Event-related brain potentials to changes in the acoustic environment during sleep and sleepiness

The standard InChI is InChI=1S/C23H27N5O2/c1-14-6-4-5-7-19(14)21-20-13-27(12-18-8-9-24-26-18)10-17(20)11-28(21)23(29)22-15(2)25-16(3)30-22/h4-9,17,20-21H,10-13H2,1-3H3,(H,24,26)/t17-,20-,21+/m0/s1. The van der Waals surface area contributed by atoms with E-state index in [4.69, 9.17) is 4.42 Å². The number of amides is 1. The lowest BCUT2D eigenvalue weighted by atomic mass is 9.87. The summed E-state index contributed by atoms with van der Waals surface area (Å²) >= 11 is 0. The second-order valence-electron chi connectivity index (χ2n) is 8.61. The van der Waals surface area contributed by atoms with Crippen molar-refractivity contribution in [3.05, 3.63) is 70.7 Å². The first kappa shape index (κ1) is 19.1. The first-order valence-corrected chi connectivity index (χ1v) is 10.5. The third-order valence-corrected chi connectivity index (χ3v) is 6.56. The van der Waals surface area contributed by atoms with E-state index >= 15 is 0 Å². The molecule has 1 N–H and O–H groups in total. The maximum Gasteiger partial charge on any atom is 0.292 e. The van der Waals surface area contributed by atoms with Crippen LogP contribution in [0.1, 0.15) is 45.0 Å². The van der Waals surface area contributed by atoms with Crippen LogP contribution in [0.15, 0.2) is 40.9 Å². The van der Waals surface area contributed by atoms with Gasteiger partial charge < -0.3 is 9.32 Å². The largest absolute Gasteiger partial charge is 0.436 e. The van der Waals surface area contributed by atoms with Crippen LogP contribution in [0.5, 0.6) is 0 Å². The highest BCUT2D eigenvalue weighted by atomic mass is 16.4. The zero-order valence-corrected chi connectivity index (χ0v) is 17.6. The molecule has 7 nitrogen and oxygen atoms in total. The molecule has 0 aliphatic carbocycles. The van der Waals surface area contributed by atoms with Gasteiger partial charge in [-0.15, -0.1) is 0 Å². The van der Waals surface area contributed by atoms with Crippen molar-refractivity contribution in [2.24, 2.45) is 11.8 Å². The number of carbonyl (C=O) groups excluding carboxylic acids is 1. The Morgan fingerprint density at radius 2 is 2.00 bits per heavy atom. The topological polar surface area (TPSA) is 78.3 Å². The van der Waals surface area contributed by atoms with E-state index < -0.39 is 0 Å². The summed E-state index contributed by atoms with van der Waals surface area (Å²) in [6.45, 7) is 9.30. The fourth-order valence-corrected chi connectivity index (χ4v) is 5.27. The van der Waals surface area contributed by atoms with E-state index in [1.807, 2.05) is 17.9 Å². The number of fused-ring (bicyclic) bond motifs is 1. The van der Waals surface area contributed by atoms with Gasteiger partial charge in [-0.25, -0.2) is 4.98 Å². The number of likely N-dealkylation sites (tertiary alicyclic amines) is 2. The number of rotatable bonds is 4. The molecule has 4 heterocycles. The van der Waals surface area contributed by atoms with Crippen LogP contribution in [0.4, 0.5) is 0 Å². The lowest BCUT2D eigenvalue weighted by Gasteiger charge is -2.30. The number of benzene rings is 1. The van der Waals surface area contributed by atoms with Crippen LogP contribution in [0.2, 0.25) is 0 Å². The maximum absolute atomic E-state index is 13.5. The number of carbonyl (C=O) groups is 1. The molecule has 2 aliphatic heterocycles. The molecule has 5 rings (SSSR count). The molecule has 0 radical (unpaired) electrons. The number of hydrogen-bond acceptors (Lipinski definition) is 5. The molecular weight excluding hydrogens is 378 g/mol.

The experiments in this study were designed to examine the processing of auditory stimuli by young human adults during sleep and sleepiness. Event-related brain potentials (ERPs) were used to indicate the stimulus processing. The focus was on an ERP response termed mismatch negativity (MMN), which has been thought to represent a pre-attentive response to a change in the acoustic environment. Experiment I suggested that MMN occurs as a response to a pitch change (20%) during stage 2 sleep, but only when the pitch deviation also elicits a K-complex. Experiment II showed that the appearance of a K-complex to a pitch change is preceded by an increase in the susceptibility of the brain to the pitch change and to the standard tone that immediately precedes the pitch change. The MMN-like deflection appeared in association with the elicitation of the K-complex when the pitch deviation was small (10%) but not when it was large (100%). Study III showed a P3b-type wave to a large pitch change (100%) during tonic, but not phasic rapid eye movement (REM) sleep. No MMN appeared during REM sleep. Experiment IV demonstrated that the MMN recorded under optimal stimulus conditions was attenuated even before actual sleep, during sleepiness. The results suggest that i) traditionally categorised sleep stages contain microstates and substages which systematically differ in terms of the processing of auditory events and ii) the highly automatic processing of an auditory stimulus change indicated by MMN declines already during sleepiness, even though the elicitation of full-amplitude MMN may be possible during some microstates of sleep. ...
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